The dashboard design is so fresh, you can barely associate it with any other Tata, and fit and finish have taken a quantum leap forward. There’s a nice mix of glossy black and dark matte silver placed tastefully around the cabin, and it does a much better job of imparting a premium feel than the Mahindra. Some might find the all-black colour scheme a touch too dour, especially given the sheer vastness of the cabin, but it’s balanced out by the smart design ...
The Hexa’s seats aren’t powered, but they are superior in every other respect. Not only do they offer better support in every direction, but their cushions feel plusher and softer than the Mahindra’s. This continues in the second row, where, again, the XUV’s seats are in no way bad, but the Hexa’s are just better. Middle-row passengers in the Tata have the advantage of pull-up sun blinds, and they’ll also like the additional set of AC vents that sit between the front seats (the XUV only gets a pair in the B-pillars).
... it’s these seats made with materials used in European luxury cars that feel plusher. There’s no great space advantage in either car; you can free up a bit more knee room in both by adjusting the middle row’s backrest angle, but just the shape of the seating area and the softer cushions make the Tata’s third row the nicer place to be in.
In the luggage department, it’s really no contest. The XUV500 with all its rows up has almost no boot space to speak of, and you’d be lucky to get even one small soft bag in, whereas in the Hexa, you can easily fit a medium-size suitcase ...
Running the runway
Tata’s latest ‘Varicor 400’ iteration of this motor punches out a meaty 156hp and 400Nm, which is a fair bit more than Mahindra’s 140hp and 330Nm ...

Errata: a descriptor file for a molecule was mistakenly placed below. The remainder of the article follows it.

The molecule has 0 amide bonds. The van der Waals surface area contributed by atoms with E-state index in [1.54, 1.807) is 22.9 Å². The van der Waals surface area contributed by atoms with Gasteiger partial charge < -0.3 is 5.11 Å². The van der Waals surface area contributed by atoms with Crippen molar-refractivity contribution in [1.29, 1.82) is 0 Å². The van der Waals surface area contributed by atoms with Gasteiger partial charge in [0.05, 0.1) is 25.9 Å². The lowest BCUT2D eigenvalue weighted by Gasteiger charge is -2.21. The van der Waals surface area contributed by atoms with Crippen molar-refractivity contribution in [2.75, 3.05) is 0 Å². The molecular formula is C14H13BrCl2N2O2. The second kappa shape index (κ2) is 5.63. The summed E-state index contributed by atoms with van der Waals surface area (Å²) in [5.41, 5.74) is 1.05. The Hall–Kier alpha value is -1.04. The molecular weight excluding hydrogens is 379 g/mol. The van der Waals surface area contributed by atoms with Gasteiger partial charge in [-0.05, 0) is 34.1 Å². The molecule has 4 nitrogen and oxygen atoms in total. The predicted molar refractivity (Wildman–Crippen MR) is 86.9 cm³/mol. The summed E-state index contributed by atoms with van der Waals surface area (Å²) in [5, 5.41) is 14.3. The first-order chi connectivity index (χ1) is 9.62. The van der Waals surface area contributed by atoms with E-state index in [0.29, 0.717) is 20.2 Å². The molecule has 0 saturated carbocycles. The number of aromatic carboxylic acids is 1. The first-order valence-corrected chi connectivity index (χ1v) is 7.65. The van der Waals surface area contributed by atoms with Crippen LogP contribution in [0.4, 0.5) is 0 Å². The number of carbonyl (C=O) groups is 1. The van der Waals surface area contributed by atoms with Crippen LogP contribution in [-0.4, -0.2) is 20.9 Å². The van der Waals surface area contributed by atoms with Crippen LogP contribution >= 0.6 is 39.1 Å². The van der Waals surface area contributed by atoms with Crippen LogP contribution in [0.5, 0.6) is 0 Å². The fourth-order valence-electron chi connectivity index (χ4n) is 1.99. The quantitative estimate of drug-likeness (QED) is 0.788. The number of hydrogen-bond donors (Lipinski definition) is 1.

... the Tata Varicor 400’s ocean of torque and shorter gearing means it fares better in roll-on or in-gear acceleration, which helps in overtaking. Neither SUV is very refined, but the Tata comes out on top, not just on engine noise, but overall insulation as well; road and wind noise are far better shut out.
Where the Hexa really hits a home run, however, is in ride quality. It manages to pummel out all manner of road imperfections at all speeds. The Mahindra can get a bit choppy at times, which you’ll feel the most in the third row, and it will crash over sharp bumps that the Tata will just sail over.
Ever since the Tiago, we’ve known Tata is onto something big with its upcoming wave of new models, and the Hexa really takes the brand into new, properly premium territory.
But where Tata has gotten things just right is on the all important feel-good factor.
The Hexa is more refined and superbly built with lots of detailing, and the interiors, especially the seats, are something for Tata to really be proud of. It scores high on space and comfort, and its tough underpinnings give it a go-anywhere ability. In a hotly contested segment where image, presence and premium feel play a very important role, these are the things that matter more, and that’s why the Hexa is our pick.
VERDICT: Tough, comfortable and oozing with premium feel
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